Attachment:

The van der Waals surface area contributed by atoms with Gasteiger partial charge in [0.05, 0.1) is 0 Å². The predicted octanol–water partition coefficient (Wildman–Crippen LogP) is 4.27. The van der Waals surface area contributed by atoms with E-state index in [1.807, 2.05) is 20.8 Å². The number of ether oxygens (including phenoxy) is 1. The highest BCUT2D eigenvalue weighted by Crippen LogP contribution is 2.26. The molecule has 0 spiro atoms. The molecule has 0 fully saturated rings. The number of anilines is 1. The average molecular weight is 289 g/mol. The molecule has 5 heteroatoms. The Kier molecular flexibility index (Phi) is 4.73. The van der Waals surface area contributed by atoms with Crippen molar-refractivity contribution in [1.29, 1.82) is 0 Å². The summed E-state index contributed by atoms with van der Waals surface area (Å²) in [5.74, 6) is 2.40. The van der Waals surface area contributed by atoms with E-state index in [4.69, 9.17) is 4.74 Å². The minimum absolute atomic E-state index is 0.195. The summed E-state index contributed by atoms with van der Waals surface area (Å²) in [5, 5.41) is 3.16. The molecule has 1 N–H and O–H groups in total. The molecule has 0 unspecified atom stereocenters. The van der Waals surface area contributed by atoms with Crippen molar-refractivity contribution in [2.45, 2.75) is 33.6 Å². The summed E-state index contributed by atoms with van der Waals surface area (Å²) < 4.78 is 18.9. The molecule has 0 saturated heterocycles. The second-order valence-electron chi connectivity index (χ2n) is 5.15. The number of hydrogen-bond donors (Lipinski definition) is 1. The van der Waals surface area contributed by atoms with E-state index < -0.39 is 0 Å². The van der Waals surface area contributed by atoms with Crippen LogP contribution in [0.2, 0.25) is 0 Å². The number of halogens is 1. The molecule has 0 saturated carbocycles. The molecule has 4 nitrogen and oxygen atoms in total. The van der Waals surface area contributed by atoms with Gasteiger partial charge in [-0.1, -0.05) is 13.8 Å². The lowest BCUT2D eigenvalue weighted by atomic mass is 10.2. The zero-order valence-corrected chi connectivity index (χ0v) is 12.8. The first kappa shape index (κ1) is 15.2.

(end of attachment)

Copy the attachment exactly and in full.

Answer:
The van der Waals surface area contributed by atoms with Gasteiger partial charge in [0.05, 0.1) is 0 Å². The predicted octanol–water partition coefficient (Wildman–Crippen LogP) is 4.27. The van der Waals surface area contributed by atoms with E-state index in [1.807, 2.05) is 20.8 Å². The number of ether oxygens (including phenoxy) is 1. The highest BCUT2D eigenvalue weighted by Crippen LogP contribution is 2.26. The molecule has 0 spiro atoms. The molecule has 0 fully saturated rings. The number of anilines is 1. The average molecular weight is 289 g/mol. The molecule has 5 heteroatoms. The Kier molecular flexibility index (Phi) is 4.73. The van der Waals surface area contributed by atoms with Crippen molar-refractivity contribution in [1.29, 1.82) is 0 Å². The summed E-state index contributed by atoms with van der Waals surface area (Å²) in [5.74, 6) is 2.40. The van der Waals surface area contributed by atoms with E-state index in [4.69, 9.17) is 4.74 Å². The minimum absolute atomic E-state index is 0.195. The summed E-state index contributed by atoms with van der Waals surface area (Å²) in [5, 5.41) is 3.16. The molecule has 1 N–H and O–H groups in total. The molecule has 0 unspecified atom stereocenters. The van der Waals surface area contributed by atoms with Crippen molar-refractivity contribution in [2.45, 2.75) is 33.6 Å². The summed E-state index contributed by atoms with van der Waals surface area (Å²) < 4.78 is 18.9. The molecule has 0 saturated heterocycles. The second-order valence-electron chi connectivity index (χ2n) is 5.15. The number of hydrogen-bond donors (Lipinski definition) is 1. The van der Waals surface area contributed by atoms with E-state index < -0.39 is 0 Å². The van der Waals surface area contributed by atoms with Crippen LogP contribution in [0.2, 0.25) is 0 Å². The number of halogens is 1. The molecule has 0 saturated carbocycles. The molecule has 4 nitrogen and oxygen atoms in total. The van der Waals surface area contributed by atoms with Gasteiger partial charge in [-0.1, -0.05) is 13.8 Å². The lowest BCUT2D eigenvalue weighted by atomic mass is 10.2. The zero-order valence-corrected chi connectivity index (χ0v) is 12.8. The first kappa shape index (κ1) is 15.2.